New Year’s Resolutions for Writers – Wednesday Prompts and Inspirations

chalkboard-3-AThis time last year I made a list of New Year’s resolutions I was determined to keep. For a good stretch of the year I stayed focused, kept on top of the mental list I’d made, and drove forward with great stamina and persistence. Then, about four months later, I found I could sing the words to the same song countless other people were singing, too. You know…the one about how I got distracted by the daily to-do’s, got a mild case of writer’s block, had obligations outside my writing career that took center stage, and how I had a home repair project needing attention. Somewhere along the way, my resolutions faded away.

For this Wednesday’s Writer’s Prompts and Inspirations we’re going to write our resolutions and post them beside our computers. Better still, print several copies. Tape one beside your computer, another on your bathroom mirror, and keep the third in your wallet or purse.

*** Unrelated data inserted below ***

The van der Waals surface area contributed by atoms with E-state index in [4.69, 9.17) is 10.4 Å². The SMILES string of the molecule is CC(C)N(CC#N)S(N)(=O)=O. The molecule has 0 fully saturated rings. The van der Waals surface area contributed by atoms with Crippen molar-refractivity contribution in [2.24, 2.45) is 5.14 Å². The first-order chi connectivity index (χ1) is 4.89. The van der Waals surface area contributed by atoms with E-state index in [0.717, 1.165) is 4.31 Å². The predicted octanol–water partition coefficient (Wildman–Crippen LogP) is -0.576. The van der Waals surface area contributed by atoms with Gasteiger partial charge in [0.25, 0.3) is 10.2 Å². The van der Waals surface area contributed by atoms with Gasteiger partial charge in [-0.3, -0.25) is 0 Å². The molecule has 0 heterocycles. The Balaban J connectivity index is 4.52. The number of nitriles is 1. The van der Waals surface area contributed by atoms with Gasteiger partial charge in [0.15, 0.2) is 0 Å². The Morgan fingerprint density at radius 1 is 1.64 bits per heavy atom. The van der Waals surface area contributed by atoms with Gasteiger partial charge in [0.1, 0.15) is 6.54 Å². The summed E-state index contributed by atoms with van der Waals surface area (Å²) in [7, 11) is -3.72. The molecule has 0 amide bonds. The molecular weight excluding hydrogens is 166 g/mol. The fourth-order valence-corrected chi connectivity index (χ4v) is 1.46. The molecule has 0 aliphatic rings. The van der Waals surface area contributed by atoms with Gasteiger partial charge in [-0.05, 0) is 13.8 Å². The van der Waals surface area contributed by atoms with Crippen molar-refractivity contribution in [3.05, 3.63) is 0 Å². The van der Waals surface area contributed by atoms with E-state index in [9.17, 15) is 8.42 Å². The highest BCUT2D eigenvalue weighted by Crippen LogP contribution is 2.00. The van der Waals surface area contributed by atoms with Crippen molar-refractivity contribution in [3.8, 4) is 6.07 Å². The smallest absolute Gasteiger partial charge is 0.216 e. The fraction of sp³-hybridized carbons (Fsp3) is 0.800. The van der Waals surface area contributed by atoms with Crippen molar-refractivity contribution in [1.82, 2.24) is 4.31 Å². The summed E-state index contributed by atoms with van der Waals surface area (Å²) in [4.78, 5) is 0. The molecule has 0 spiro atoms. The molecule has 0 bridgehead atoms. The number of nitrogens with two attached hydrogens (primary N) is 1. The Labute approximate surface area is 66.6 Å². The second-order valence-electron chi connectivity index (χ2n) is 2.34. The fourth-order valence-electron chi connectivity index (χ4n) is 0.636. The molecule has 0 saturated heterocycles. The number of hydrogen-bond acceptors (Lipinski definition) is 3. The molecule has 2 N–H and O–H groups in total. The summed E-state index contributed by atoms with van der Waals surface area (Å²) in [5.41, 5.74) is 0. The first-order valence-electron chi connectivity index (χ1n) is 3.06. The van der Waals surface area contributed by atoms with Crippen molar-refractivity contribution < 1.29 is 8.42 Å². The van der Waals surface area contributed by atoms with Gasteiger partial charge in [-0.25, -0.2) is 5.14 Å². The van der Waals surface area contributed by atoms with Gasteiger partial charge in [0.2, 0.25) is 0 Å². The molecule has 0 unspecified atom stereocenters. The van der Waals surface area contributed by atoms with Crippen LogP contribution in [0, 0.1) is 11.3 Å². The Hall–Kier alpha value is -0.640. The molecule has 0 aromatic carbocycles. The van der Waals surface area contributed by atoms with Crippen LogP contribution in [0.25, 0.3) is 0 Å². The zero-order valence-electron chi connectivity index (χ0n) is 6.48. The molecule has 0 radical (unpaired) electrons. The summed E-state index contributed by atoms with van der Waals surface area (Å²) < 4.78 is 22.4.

Here are my 2015 New Year’s resolutions.

1. Get rid of writer’s block.

Writer’s block is unproductive and annoying. I’m not giving it a comfy seat ever again. An easy trick to say goodbye to writer’s block…write in a completely different genre than you’ve ever attempted.

2. Read more. 

To improve one’s writing it is imperative to read–a lot. Find books written in a similar vein to those you like to write. Twenty minutes a day isn’t much.  That comes out to two hours and twenty minutes a week or…a little over 121 hours a year! Twenty minutes of reading is easy to add at bedtime! Reading time could also fit in during a commercial break. Mute the TV and read. Wait! Why are you making time to watch TV when you could be writing? Imagine how empty our art museums would be if TV existed hundreds of years ago… Without TV, artists created. Creating was not only a form of entertainment for them, it was their life. Make it yours.